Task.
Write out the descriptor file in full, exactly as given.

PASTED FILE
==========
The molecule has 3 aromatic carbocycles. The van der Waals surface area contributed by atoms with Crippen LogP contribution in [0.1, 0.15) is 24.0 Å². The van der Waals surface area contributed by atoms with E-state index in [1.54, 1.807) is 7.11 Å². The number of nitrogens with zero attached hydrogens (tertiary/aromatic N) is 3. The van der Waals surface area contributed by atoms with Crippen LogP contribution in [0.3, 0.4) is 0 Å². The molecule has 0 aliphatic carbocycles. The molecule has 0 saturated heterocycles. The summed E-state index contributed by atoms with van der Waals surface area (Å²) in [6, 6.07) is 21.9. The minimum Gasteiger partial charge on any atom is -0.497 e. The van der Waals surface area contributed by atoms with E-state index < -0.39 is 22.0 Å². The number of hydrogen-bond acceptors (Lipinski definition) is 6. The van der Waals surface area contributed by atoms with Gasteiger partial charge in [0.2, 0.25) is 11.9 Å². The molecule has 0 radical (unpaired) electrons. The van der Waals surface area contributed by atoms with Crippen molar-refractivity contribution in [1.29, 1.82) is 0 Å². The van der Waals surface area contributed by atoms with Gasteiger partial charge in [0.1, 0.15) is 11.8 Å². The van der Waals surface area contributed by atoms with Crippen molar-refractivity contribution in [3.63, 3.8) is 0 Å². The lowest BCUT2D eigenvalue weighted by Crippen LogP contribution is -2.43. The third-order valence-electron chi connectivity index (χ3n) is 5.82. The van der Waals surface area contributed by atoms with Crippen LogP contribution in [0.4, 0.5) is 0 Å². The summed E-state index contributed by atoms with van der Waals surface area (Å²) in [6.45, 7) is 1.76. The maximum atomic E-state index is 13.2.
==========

The molecule has 3 aromatic carbocycles. The van der Waals surface area contributed by atoms with Crippen LogP contribution in [0.1, 0.15) is 24.0 Å². The van der Waals surface area contributed by atoms with E-state index in [1.54, 1.807) is 7.11 Å². The number of nitrogens with zero attached hydrogens (tertiary/aromatic N) is 3. The van der Waals surface area contributed by atoms with Crippen LogP contribution in [0.3, 0.4) is 0 Å². The molecule has 0 aliphatic carbocycles. The molecule has 0 saturated heterocycles. The summed E-state index contributed by atoms with van der Waals surface area (Å²) in [6, 6.07) is 21.9. The minimum Gasteiger partial charge on any atom is -0.497 e. The van der Waals surface area contributed by atoms with E-state index < -0.39 is 22.0 Å². The number of hydrogen-bond acceptors (Lipinski definition) is 6. The van der Waals surface area contributed by atoms with Gasteiger partial charge in [0.2, 0.25) is 11.9 Å². The molecule has 0 radical (unpaired) electrons. The van der Waals surface area contributed by atoms with Crippen molar-refractivity contribution in [1.29, 1.82) is 0 Å². The van der Waals surface area contributed by atoms with Gasteiger partial charge in [0.1, 0.15) is 11.8 Å². The van der Waals surface area contributed by atoms with Crippen molar-refractivity contribution in [3.63, 3.8) is 0 Å². The lowest BCUT2D eigenvalue weighted by Crippen LogP contribution is -2.43. The third-order valence-electron chi connectivity index (χ3n) is 5.82. The van der Waals surface area contributed by atoms with Crippen LogP contribution in [0.4, 0.5) is 0 Å². The summed E-state index contributed by atoms with van der Waals surface area (Å²) in [6.45, 7) is 1.76. The maximum atomic E-state index is 13.2.